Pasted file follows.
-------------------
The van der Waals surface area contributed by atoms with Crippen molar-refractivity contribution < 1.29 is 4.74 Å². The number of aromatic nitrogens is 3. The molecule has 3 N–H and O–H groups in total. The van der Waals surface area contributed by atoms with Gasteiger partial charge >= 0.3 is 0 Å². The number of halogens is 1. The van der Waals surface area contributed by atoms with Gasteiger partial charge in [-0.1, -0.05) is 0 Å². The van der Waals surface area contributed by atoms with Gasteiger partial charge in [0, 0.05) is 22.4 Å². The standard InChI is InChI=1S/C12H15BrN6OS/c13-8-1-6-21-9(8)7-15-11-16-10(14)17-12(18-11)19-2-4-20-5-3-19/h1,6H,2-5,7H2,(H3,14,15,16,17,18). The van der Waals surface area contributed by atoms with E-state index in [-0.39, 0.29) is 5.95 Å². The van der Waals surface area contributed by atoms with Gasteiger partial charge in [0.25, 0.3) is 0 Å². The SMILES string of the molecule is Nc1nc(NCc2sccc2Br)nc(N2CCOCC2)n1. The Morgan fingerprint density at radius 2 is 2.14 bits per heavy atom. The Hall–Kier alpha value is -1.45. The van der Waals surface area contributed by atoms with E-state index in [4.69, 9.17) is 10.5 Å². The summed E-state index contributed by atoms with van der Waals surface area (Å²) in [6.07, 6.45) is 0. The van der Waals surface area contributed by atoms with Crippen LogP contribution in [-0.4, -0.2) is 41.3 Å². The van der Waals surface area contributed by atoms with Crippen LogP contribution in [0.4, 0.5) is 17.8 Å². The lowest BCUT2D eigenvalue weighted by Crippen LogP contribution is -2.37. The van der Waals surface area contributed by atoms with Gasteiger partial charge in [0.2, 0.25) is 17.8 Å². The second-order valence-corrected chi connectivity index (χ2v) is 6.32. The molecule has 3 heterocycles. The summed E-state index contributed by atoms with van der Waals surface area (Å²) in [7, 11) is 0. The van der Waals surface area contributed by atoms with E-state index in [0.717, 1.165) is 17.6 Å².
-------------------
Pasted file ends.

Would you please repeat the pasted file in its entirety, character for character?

The van der Waals surface area contributed by atoms with Crippen molar-refractivity contribution < 1.29 is 4.74 Å². The number of aromatic nitrogens is 3. The molecule has 3 N–H and O–H groups in total. The van der Waals surface area contributed by atoms with Gasteiger partial charge >= 0.3 is 0 Å². The number of halogens is 1. The van der Waals surface area contributed by atoms with Gasteiger partial charge in [-0.1, -0.05) is 0 Å². The van der Waals surface area contributed by atoms with Gasteiger partial charge in [0, 0.05) is 22.4 Å². The standard InChI is InChI=1S/C12H15BrN6OS/c13-8-1-6-21-9(8)7-15-11-16-10(14)17-12(18-11)19-2-4-20-5-3-19/h1,6H,2-5,7H2,(H3,14,15,16,17,18). The van der Waals surface area contributed by atoms with E-state index in [-0.39, 0.29) is 5.95 Å². The van der Waals surface area contributed by atoms with Gasteiger partial charge in [0.25, 0.3) is 0 Å². The SMILES string of the molecule is Nc1nc(NCc2sccc2Br)nc(N2CCOCC2)n1. The Morgan fingerprint density at radius 2 is 2.14 bits per heavy atom. The Hall–Kier alpha value is -1.45. The van der Waals surface area contributed by atoms with E-state index in [4.69, 9.17) is 10.5 Å². The summed E-state index contributed by atoms with van der Waals surface area (Å²) in [6.07, 6.45) is 0. The van der Waals surface area contributed by atoms with Crippen LogP contribution in [-0.4, -0.2) is 41.3 Å². The van der Waals surface area contributed by atoms with Crippen LogP contribution in [0.4, 0.5) is 17.8 Å². The lowest BCUT2D eigenvalue weighted by Crippen LogP contribution is -2.37. The van der Waals surface area contributed by atoms with Gasteiger partial charge in [0.2, 0.25) is 17.8 Å². The second-order valence-corrected chi connectivity index (χ2v) is 6.32. The molecule has 3 heterocycles. The summed E-state index contributed by atoms with van der Waals surface area (Å²) in [7, 11) is 0. The van der Waals surface area contributed by atoms with E-state index in [0.717, 1.165) is 17.6 Å².